Journalists and access - is it worth selling out?

I know I’m a little late on this horse, but I feel I need to speak to it. Jon Stewart of *The Daily Show *put the spotlight on one of the worse practices of some journalists – valuing their “special relationships” and access to the subjects they are suppose to cover over their seemingly not-so-special relationships with the readers they are suppose to be working for.

The Huffington Post does a great round-up of what I’m referring to:

Jon Stewart Mocks Media Reaction To Michael Hastings’ Ability To Do Actual Journalism

I take great pride in being “blacklisted” by many in the Canadian higher education establishment because of my honest reporting of what occurs within the university sector.

My job is to make sure public institutions are accountable and transparent to the public. I want Canadian universities to be successful, and I firmly believe the best way for them to succeed is by being honest, transparent, and accountable.

When a reporter worries more about access than reporting the honest unfiltered truth, everyone loses.

It is for this reason that I don’t mind being ignored by a few public relations representatives.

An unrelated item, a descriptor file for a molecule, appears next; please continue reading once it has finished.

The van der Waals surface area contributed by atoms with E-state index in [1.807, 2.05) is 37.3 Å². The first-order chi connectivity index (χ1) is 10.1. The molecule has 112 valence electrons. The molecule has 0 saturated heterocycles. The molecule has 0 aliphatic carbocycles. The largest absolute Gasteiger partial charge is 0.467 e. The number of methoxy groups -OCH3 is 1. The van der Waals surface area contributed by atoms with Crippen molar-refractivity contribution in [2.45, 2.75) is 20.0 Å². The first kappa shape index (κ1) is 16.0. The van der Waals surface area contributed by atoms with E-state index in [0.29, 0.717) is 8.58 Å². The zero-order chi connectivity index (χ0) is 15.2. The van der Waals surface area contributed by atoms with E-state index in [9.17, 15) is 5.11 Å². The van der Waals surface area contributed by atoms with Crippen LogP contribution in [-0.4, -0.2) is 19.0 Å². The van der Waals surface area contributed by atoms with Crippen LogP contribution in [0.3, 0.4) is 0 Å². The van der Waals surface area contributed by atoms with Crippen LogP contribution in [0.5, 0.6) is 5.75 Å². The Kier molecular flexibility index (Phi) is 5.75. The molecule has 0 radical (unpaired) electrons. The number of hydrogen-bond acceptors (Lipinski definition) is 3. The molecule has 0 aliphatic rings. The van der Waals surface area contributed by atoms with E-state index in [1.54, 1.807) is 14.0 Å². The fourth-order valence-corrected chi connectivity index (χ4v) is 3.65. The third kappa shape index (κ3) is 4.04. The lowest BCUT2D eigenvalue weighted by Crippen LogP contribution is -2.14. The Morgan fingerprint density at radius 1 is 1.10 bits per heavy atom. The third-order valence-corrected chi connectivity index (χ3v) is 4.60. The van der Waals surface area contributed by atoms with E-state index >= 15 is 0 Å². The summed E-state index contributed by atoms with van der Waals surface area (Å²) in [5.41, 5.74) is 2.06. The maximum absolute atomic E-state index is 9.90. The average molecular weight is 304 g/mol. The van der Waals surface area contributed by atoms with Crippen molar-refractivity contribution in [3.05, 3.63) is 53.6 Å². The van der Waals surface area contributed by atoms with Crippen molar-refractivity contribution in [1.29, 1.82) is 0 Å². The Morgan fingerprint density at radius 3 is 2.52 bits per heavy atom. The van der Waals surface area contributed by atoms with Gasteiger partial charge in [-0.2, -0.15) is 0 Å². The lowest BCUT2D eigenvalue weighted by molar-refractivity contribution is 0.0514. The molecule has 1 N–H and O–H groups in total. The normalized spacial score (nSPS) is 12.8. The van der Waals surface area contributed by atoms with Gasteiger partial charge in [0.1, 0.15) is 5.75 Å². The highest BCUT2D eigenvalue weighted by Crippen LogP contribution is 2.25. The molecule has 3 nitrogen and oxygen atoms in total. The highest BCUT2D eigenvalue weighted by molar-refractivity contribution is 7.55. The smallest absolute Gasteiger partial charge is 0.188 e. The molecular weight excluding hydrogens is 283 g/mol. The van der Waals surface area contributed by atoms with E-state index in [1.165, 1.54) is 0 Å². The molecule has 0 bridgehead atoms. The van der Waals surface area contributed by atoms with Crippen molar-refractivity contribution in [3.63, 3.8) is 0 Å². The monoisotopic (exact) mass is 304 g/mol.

I’ve been very fortunate to have started my journalism career under the direction of Tony Keller who was my managing editor at Maclean’s. He always stood behind me and always supported me when universities called to complain about my coverage.

He stood behind my editor and I when we reported the hard truths that nobody else was willing to report.

I often wonder if I would value access as much as some other journalists if I had not been guided by a managing editor that valued getting the full truth – no matter how uncomfortable – over getting “exclusives” and “special access” handed to our publication as a reward for being docile.

I’m going to replay Jon Stewart’s scathing assessment often this summer, especially as we near September and I return to covering post-secondary education again.